Good as new: Scherzer dominates in Miami

Right-hander spins eight scoreless innings to snap Nats out of losing skid

Good as new: Scherzer dominates in Miami

MIAMI -- Hoping to avoid matching a season-long six-game skid with their postseason hopes dwindling, the Nationals turned to ace Max Scherzer in Sunday's finale against the Marlins.

Scherzer, who hadn't won since July 31 over a span of seven starts, tossed eight scoreless innings in a 5-0 victory.

The 31-year-old righty permitted just five hits with six strikeouts and no walks over 102 pitches (74 strikes). In true Scherzer fashion, he hasn't issued a free pass in four straight outings. He entered with baseball's best strikeout/walk rate at 8.65.

"I thought I was able to pitch in when I needed to, pitch in for effect, move the ball up and down," Scherzer said. "Just more quality pitches overall from a standpoint. When I was locating my fastballs I was able to pitch off of that with all my offspeed. Made some big pitches there in the early part of the game when it was only a 1-2 run game, and [Wilson] Ramos back there having a good mix and doing his job. Everybody played ball today, and that's what we needed to do to beat this ballclub."

Since Aug. 4, Scherzer (12-11) had gone 0-3 with a 6.08 ERA in seven starts. His ERA had ballooned from 2.22 to 3.03. It dropped back to 2.91 on Sunday.

Teammate Jayson Werth called him the "same ol' Max," a competitor who becomes a different person on days he starts.

Manager Matt Williams, who would've allowed Scherzer to go out for the ninth had he not expended energy in the eighth with a a five-run cushion, said everything was working for him on the mound. He took time to point out his fastball command to both sides of the plate as well as changeups to left-handed bats. If Scherzer had closed out the ninth, it would have been his fourth complete game of the season.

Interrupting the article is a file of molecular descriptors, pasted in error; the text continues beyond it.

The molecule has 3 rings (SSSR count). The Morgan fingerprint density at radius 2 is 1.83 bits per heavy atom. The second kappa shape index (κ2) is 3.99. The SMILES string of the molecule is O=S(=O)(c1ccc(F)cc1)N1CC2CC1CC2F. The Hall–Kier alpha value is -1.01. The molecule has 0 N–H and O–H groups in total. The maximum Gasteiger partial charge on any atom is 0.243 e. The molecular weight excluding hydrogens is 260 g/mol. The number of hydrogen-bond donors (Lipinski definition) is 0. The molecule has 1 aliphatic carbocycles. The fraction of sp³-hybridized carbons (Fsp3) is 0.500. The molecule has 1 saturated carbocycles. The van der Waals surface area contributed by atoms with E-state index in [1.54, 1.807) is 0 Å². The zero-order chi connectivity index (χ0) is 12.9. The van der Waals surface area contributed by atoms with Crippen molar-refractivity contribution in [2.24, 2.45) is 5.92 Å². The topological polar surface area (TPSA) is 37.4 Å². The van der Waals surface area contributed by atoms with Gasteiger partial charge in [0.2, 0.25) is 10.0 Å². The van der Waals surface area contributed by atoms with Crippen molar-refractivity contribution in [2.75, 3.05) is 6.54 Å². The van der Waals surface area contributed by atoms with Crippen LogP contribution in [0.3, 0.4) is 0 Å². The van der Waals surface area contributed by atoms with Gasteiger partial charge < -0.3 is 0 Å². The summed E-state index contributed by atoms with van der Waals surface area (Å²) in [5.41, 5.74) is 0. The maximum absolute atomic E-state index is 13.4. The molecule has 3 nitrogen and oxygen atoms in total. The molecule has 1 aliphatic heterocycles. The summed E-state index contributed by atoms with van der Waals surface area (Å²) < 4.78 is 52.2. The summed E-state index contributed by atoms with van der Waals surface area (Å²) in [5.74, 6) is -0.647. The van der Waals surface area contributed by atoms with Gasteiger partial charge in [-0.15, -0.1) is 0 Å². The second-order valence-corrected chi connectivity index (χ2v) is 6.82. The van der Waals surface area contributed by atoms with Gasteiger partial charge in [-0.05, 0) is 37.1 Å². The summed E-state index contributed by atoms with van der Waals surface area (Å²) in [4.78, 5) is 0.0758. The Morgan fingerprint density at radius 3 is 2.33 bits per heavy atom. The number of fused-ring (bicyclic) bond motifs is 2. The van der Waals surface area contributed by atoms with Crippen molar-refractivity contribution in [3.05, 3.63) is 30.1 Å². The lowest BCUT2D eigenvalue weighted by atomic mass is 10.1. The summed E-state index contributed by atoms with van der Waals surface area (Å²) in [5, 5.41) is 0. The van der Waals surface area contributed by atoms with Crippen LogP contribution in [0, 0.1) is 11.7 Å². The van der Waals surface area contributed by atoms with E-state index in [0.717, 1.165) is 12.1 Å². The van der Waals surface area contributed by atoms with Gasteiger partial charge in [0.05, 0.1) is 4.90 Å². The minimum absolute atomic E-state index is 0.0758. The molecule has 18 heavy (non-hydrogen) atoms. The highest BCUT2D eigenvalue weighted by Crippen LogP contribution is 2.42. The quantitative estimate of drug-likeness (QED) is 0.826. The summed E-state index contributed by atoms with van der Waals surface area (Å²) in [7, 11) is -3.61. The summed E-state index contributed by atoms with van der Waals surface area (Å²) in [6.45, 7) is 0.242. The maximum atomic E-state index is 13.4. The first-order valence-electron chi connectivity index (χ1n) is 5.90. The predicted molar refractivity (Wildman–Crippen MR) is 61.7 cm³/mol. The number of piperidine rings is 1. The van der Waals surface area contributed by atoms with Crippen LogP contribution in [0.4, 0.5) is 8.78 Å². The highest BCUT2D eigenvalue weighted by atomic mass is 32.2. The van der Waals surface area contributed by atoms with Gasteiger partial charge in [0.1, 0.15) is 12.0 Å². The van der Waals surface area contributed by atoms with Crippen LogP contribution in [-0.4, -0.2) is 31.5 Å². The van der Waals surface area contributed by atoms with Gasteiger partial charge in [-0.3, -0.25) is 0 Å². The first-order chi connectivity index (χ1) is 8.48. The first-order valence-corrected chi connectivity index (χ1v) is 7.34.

"I don't know if he ever doubts himself," Williams said. "Today is an example of location and down in the zone location with good fastballs down and away to right-handers. That's bread and butter to him. It sets his at-bats up. Couple of guys in their lineup have decent numbers against him. He handled [Martin] Prado nicely today, which was the bugaboo last time he faced these guys. Pitched well."

Scherzer never threw more than 17 pitches in an inning. The eight frames were the deepest he went in a game since July 12. Runners reached scoring position just three times against him.

Not only did he minimize mistakes, but if he did make one, they were hard-hit balls at defenders. It was a welcome change from his recent stretch.

"My confidence doesn't change because of results," Scherzer said. "I know I've been scuffling. I understand it, but at the same time I feel like I have been throwing the ball well I've just been making a few too many mistakes and getting beaten on those mistakes and those mistakes have been home runs. Overall, I thought over the past month or so I've been throwing the ball well -- I just haven't gotten the results. Being able to go out there and limit the amount of mistakes I do make and have them hit the ball at people makes for a good outing. As for confidence or mental -- [It] doesn't do anything. Every time I take the mound, I always believe I can have success regardless of what happened the previous time. Because of that, this is what I expect to do."

Christina De Nicola is a contributor to MLB.com. This story was not subject to the approval of Major League Baseball or its clubs.